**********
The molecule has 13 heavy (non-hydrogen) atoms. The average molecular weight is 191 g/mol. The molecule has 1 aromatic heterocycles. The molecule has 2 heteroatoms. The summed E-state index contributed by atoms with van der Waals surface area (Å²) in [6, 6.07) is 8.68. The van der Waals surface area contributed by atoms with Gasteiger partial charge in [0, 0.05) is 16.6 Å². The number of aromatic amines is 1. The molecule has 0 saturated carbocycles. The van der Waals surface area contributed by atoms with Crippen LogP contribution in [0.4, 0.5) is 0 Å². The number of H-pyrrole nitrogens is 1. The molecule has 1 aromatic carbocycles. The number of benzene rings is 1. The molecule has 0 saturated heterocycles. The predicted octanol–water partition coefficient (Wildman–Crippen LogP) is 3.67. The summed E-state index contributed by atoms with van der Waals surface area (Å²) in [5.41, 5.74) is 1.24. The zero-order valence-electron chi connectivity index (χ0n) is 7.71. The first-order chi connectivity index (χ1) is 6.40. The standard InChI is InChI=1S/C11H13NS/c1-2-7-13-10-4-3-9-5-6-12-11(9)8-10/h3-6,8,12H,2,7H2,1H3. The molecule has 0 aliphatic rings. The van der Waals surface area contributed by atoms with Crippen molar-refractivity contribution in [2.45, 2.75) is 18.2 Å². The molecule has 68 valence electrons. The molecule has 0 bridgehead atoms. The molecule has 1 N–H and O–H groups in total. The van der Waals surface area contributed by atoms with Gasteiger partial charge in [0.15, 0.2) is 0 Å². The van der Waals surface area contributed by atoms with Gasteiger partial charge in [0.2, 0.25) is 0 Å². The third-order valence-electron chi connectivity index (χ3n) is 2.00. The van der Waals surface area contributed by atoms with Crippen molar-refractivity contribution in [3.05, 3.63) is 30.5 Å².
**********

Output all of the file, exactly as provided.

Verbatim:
The molecule has 13 heavy (non-hydrogen) atoms. The average molecular weight is 191 g/mol. The molecule has 1 aromatic heterocycles. The molecule has 2 heteroatoms. The summed E-state index contributed by atoms with van der Waals surface area (Å²) in [6, 6.07) is 8.68. The van der Waals surface area contributed by atoms with Gasteiger partial charge in [0, 0.05) is 16.6 Å². The number of aromatic amines is 1. The molecule has 0 saturated carbocycles. The van der Waals surface area contributed by atoms with Crippen LogP contribution in [0.4, 0.5) is 0 Å². The number of H-pyrrole nitrogens is 1. The molecule has 1 aromatic carbocycles. The number of benzene rings is 1. The molecule has 0 saturated heterocycles. The predicted octanol–water partition coefficient (Wildman–Crippen LogP) is 3.67. The summed E-state index contributed by atoms with van der Waals surface area (Å²) in [5.41, 5.74) is 1.24. The zero-order valence-electron chi connectivity index (χ0n) is 7.71. The first-order chi connectivity index (χ1) is 6.40. The standard InChI is InChI=1S/C11H13NS/c1-2-7-13-10-4-3-9-5-6-12-11(9)8-10/h3-6,8,12H,2,7H2,1H3. The molecule has 0 aliphatic rings. The van der Waals surface area contributed by atoms with Crippen molar-refractivity contribution in [2.45, 2.75) is 18.2 Å². The molecule has 68 valence electrons. The molecule has 0 bridgehead atoms. The molecule has 1 N–H and O–H groups in total. The van der Waals surface area contributed by atoms with Gasteiger partial charge in [0.15, 0.2) is 0 Å². The van der Waals surface area contributed by atoms with Gasteiger partial charge in [0.2, 0.25) is 0 Å². The third-order valence-electron chi connectivity index (χ3n) is 2.00. The van der Waals surface area contributed by atoms with Crippen molar-refractivity contribution in [3.05, 3.63) is 30.5 Å².